Anywhoo... we've been developing the formulas for the figures. We developed lateral area, surface area, and volume of prisms and cylinders yesterday. Today, however, I got inspired to move to spheres. How is the surface area and volume of a sphere calculated? Why?
I've never tried this before, but I thought I'd give it a shot. I brought in tangerines and clementines for everyone. Their first thought was, 'awesome free food.' We proceeded as follows: As the students peeled their fruit I said, 'Wait! Don't throw it away! Its really important!" Using string they approximated the circumference and calculated the radius. After a short lesson on how to properly use compasses, they drew circles of the same radius. 'How many circles do you think you can fill with your peel?' Estimates ensued, some big, some small. Just for fun, I asked them if they had a grapefruit instead, how many circles do they think they could fill. Surprisingly, I got a variety of answers. Some said they could fill the same amount, some thought more because it got bigger, some said less because it got bigger. Let's find out!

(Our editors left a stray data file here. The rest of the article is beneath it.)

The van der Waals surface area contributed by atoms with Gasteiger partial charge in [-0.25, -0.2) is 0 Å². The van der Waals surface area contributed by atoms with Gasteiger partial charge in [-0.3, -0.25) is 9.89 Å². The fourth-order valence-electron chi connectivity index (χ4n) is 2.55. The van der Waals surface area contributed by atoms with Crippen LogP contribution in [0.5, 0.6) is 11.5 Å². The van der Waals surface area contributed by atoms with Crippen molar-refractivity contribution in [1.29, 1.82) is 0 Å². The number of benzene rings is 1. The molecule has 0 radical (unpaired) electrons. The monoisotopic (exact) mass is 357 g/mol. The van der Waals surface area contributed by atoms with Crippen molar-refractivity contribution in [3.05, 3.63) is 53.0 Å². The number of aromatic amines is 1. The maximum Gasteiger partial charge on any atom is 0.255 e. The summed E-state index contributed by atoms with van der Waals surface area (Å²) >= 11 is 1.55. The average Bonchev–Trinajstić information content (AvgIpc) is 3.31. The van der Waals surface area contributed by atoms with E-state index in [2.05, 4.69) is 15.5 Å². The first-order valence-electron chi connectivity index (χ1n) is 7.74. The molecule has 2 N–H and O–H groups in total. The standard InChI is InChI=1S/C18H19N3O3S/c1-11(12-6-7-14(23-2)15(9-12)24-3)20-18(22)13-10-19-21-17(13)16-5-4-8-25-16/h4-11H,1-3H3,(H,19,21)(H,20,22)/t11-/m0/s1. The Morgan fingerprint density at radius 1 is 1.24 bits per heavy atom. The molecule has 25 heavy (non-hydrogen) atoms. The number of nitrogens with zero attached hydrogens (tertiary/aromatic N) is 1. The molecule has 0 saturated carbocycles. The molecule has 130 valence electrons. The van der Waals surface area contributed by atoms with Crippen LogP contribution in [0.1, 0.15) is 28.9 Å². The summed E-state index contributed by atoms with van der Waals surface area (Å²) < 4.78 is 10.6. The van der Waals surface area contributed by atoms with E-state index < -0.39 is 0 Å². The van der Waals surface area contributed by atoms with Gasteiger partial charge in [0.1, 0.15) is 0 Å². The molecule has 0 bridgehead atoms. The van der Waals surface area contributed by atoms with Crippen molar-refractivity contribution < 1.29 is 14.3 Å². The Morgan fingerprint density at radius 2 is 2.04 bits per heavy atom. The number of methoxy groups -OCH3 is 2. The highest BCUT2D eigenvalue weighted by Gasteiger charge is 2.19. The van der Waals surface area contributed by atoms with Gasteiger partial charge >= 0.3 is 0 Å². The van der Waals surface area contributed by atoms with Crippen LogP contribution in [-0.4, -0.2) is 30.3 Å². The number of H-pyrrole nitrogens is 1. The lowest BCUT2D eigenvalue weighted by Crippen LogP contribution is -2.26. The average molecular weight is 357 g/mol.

They proceeded to take the peel and fill in as many circles that they could.
Now, I've never tried this before. In years past, I was Johnny Boring and just handed them the equation. After some reflection as to how terrible those lessons were and how much better they could be, I collaborated with some colleagues and put this little activity together. And Boy Howdy did it go well! Seriously, it was awesome. Most students filled in four circles and put the connection of 4*pi*rsquared. It was great! And, bonus, my room smelled terrific! The students made connections, saw some cool stuff, all in all it was a great day and something I will continue to do in the future.
As an added extra, a former student of mine brought me in a baseball and I took it apart at the seams and used it to further illustrate surface area.
Now, to calculate volume of a sphere, I had them eat the fruit. That's it. We didn't derive the formula due to the fact that the derivation is awesome. And by awesome I mean gross.
To permanently (kind of) keep this lesson in my students' minds, I taped my example to a sheet of paper and hung it on my wall. I give it a week before the wonderful orange tangerine peel turns to slimy brown smelly mush. But when my students see that mush, you know what they will think about? Probably not surface area at first, but eventually they will.